Just as a classical music performance relies on a good orchestra conductor, a successful construction project depends on a good Construction Manager. The construction site image of a harmonious group of workers drilling and sawing, laying bricks, and pouring concrete underscores the importance of a good Construction Manager. Why is it so hard to find and hire a good one? Because a Construction Manager has a rare blend of skills (Top 10 qualities of a productive construction manager). But like an orchestra conductor, a Construction Manager pulls together a wide range of talent to create something beautiful and functional.
Here are some ways a Construction Manager is like an orchestra conductor:
1. They bring together a team of specialists
An orchestra conductor auditions musicians and chooses the ones who will make beautiful music together. In the same way, a Construction Manager must bring together a team of architects, engineers, surveyors, contractors, and other specialists to complete a project. In both the project team and the orchestra, each member of the team has their own expertise, and it’s the leader’s job to ensure they’re all working together in harmony.
2. They do much of their work behind the scenes
A conductor has practice sessions with the soloists, as well as the woodwind, brass, string and percussion sections. Conductors also do research and study the score. While there are no practice sessions at the construction site, the Construction Manager works with the various trade groups separately to ensure that they are prepared and handles a myriad of details away from the site and after hours.
3. They coordinate complex processes
In an orchestra, each musician has their own sheet music to follow, but the conductor sets the tempo, cues the soloist to start playing at just the right moment, and keeps everyone in sync. Similarly, a Construction Manager sets the schedule and coordinates a wide range of complex processes, from managing a budget, ordering materials and scheduling deliveries to coordinating subcontractors and ensuring compliance with local regulations.
4. They have a keen eye for detail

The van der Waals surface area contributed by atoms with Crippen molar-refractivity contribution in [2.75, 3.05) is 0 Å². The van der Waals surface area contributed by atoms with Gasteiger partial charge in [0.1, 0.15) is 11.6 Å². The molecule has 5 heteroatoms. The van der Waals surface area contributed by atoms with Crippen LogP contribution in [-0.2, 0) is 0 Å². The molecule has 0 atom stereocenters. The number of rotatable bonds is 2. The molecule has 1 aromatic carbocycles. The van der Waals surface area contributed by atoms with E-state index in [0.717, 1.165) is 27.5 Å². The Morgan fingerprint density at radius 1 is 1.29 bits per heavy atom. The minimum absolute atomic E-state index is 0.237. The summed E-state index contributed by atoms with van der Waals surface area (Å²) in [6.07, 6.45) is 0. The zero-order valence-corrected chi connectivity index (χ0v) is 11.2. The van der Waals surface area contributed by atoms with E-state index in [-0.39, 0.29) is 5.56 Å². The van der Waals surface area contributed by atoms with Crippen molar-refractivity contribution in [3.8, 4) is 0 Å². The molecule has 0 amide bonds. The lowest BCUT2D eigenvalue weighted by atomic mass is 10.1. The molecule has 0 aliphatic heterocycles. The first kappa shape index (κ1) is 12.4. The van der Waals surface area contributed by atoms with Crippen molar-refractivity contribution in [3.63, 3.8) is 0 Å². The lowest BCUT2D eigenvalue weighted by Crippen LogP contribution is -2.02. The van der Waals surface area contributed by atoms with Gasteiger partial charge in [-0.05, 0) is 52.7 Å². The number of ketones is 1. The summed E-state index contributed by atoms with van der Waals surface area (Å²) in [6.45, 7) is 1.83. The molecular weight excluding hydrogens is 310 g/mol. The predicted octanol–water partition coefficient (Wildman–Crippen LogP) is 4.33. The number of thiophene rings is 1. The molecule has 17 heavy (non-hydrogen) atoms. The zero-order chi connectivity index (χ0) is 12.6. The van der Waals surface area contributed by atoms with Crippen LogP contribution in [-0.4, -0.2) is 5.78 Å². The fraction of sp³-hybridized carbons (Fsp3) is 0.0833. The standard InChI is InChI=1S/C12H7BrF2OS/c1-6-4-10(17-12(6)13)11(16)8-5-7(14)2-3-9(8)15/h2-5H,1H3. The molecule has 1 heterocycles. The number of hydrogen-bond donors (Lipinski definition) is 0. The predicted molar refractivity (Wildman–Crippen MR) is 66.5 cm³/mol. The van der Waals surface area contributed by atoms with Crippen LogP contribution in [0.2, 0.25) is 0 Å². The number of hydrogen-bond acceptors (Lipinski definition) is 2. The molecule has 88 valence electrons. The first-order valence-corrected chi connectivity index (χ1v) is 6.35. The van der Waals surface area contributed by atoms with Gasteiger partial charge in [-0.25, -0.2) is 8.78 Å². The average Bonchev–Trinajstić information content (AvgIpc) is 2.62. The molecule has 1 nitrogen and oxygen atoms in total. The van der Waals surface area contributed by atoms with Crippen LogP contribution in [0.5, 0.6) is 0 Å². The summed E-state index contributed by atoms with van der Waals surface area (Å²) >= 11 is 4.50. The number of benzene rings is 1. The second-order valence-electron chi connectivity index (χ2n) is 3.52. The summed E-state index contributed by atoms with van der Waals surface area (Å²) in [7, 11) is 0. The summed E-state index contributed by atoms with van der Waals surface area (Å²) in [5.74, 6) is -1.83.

Just like an orchestra conductor must pay close attention to the nuances of each musician’s performance, a Construction Manager must have a keen eye for detail to ensure everything is done correctly. They must be able to spot potential problems before they arise and make adjustments as needed to keep the project on track.
5. They’re excellent communicators
Not only does a conductor communicate their vision to the musicians as they begin rehearsals, but during the performance the eye and the baton of the conductor communicates constantly to the musicians. Likewise, a Construction Manager must be an excellent communicator to keep all stakeholders informed of progress, changes, and any issues that arise.
6. They’re natural problem solvers
What happens if a musician is sick or an instrument is damaged or lost before a performance? The conductor is the one who must quickly find a substitution or solution in order for the show to go on as scheduled. That is not much different from the Construction Manager who must deal with unexpected challenges that arise during the project. Subs not showing up, material deliveries that are wrong or delayed, inclement weather, quality and safety issues – all require that the Construction Manager be a natural problem solver.
We’re lucky to have the acclaimed conductor JoAnn Faletta leading the Buffalo Philharmonic Orchestra. You’re not likely to see her at a construction site, but you can see how her job is like a Construction Manager’s. Both bring together a team of specialists, work behind the scenes, coordinate complex processes, pay attention to detail, communicate effectively, and solve problems on the fly.
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Nordstrom Williams brings harmony to architecture, construction, and engineering workplaces by matching talented Construction Project Managers and other professionals to the companies where they will thrive. Contact us today.